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Free Voluntary Reading (FVR) Myths & Starting Your Library For $0 – $250

Myth 1“My students aren’t ready.”
Face it, this is a myth. Your students might not be ready to spend 15min/day reading 300-word, 5k length novels, but they’re probably ready to begin self-selecting short texts like class stories to read very early on. Once you have about 5-10 class stories, make some booklets and start FVR for a few minutes 1x/week. For this reason, I intend to make TPRS a priority early in the year after some TPR. In the past, I’ve built this up too much, spending a whole class or two on a story. My new plan is more shorter stories, at least 2/week.

Myth 2 – “There aren’t enough resources.
Curating that collection of class stories takes care of this second myth, at least for a while. Also, don’t forget about writing/adapting short texts yourself!

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FVR Library: Easier Than You Think!

**Updated 9.4.18**
Mike Peto’s latest video on building the library via Write & Discuss

Mike Peto had great things to say about Free Voluntary Reading (FVR) and Sustained Silent Reading (SSR) on Episode 6 of Teachers That Teach.

How could it possibly be easy? Mike recommends building your FVR library by first making booklets of known class stories that are 100% comprehensible.

THAT’S SO SIMPLE!

This is obvious, yet doesn’t seem to be a common practice, especially for Latin teachers lamenting over the legitimate lack of understandable reading material! If you think about it, the typical Latin teacher engaged in collaborative storytelling/storyasking probably has 10 stories by the holiday/winter break, and maybe even twice, or thrice that! Unless the class has been reviewing old stories as part of a detail-adding, or story-improving activity (which is great, BTW), there’s a good chance that students have forgotten details from the earliest of stories and wouldn’t mind a gentle walk down memory lane. Oh, and students should be able to read them fluently (speed + accuracy), which is a great confidence booster!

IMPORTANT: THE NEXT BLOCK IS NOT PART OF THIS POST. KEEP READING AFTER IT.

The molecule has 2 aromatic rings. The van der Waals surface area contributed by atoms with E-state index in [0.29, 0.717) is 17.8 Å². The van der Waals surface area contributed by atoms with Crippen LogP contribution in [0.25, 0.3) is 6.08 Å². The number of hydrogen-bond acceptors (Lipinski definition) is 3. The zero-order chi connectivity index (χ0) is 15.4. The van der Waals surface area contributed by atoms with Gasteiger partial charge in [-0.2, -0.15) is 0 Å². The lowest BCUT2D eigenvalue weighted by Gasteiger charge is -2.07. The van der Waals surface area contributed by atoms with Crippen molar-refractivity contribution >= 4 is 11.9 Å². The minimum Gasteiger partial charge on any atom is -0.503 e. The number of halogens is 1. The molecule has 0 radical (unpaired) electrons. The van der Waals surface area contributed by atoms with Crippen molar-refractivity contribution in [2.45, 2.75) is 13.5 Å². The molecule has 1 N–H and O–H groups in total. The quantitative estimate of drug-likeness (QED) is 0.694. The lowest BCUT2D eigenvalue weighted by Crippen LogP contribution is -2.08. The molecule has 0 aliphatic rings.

So, with everything you need to build an FVR library before more hideously easy books are published and you get funding for several copies, go format those typed-up class stories for booklets, print ’em out, and start setting aside class time for reading!

How? How much time?
An FVR program is simple to begin. Remember, this is FREE reading, so it’s best to avoid assessments and accountability. If all students are reading the same book, it’s known as Sustained Silent Reading (SSR), although Mike said that he calls it that anyway just so students don’t say something snarky like “well if it’s voluntary I’m gonna just sit here.” Once you have a few materials, be sure to hold FVR consistently. If you can’t do it daily, start weekly. As far as time goes, Mike says “if students can read for 7 minutes, give them 5—you don’t want them to get bored with it.” This is good advice. I’ve been doing 15 minutes every few days, but I’ve noticed that a murmur develops towards the end…looks like I’ll drop down to 12min or so and see what happens.